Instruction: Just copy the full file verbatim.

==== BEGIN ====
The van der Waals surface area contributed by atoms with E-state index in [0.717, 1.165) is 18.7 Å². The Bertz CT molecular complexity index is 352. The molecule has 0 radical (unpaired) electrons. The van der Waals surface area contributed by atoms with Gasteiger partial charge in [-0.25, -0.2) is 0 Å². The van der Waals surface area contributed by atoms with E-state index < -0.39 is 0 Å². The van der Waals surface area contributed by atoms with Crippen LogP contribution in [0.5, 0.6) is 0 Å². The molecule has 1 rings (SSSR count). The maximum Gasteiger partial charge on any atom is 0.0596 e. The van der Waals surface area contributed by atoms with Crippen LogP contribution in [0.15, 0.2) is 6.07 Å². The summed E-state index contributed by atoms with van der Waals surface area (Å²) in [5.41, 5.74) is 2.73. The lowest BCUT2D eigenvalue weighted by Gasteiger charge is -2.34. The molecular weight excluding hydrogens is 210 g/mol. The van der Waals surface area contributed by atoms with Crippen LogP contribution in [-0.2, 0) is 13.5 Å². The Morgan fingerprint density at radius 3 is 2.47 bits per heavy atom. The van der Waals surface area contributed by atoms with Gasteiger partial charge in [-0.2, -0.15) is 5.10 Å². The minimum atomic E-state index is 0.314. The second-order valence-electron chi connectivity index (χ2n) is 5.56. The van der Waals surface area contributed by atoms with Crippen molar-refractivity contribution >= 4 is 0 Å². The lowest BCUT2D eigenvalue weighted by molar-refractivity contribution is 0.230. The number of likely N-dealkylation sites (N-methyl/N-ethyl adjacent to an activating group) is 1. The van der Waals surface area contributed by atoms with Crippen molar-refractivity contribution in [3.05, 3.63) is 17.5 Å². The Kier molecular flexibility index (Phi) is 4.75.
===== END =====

The van der Waals surface area contributed by atoms with E-state index in [0.717, 1.165) is 18.7 Å². The Bertz CT molecular complexity index is 352. The molecule has 0 radical (unpaired) electrons. The van der Waals surface area contributed by atoms with Gasteiger partial charge in [-0.25, -0.2) is 0 Å². The van der Waals surface area contributed by atoms with E-state index < -0.39 is 0 Å². The van der Waals surface area contributed by atoms with Crippen LogP contribution in [0.5, 0.6) is 0 Å². The molecule has 1 rings (SSSR count). The maximum Gasteiger partial charge on any atom is 0.0596 e. The van der Waals surface area contributed by atoms with Crippen LogP contribution in [0.15, 0.2) is 6.07 Å². The summed E-state index contributed by atoms with van der Waals surface area (Å²) in [5.41, 5.74) is 2.73. The lowest BCUT2D eigenvalue weighted by Gasteiger charge is -2.34. The molecular weight excluding hydrogens is 210 g/mol. The van der Waals surface area contributed by atoms with Crippen LogP contribution in [-0.2, 0) is 13.5 Å². The Morgan fingerprint density at radius 3 is 2.47 bits per heavy atom. The van der Waals surface area contributed by atoms with Gasteiger partial charge in [-0.2, -0.15) is 5.10 Å². The minimum atomic E-state index is 0.314. The second-order valence-electron chi connectivity index (χ2n) is 5.56. The van der Waals surface area contributed by atoms with Crippen molar-refractivity contribution >= 4 is 0 Å². The lowest BCUT2D eigenvalue weighted by molar-refractivity contribution is 0.230. The number of likely N-dealkylation sites (N-methyl/N-ethyl adjacent to an activating group) is 1. The van der Waals surface area contributed by atoms with Crippen molar-refractivity contribution in [3.05, 3.63) is 17.5 Å². The Kier molecular flexibility index (Phi) is 4.75.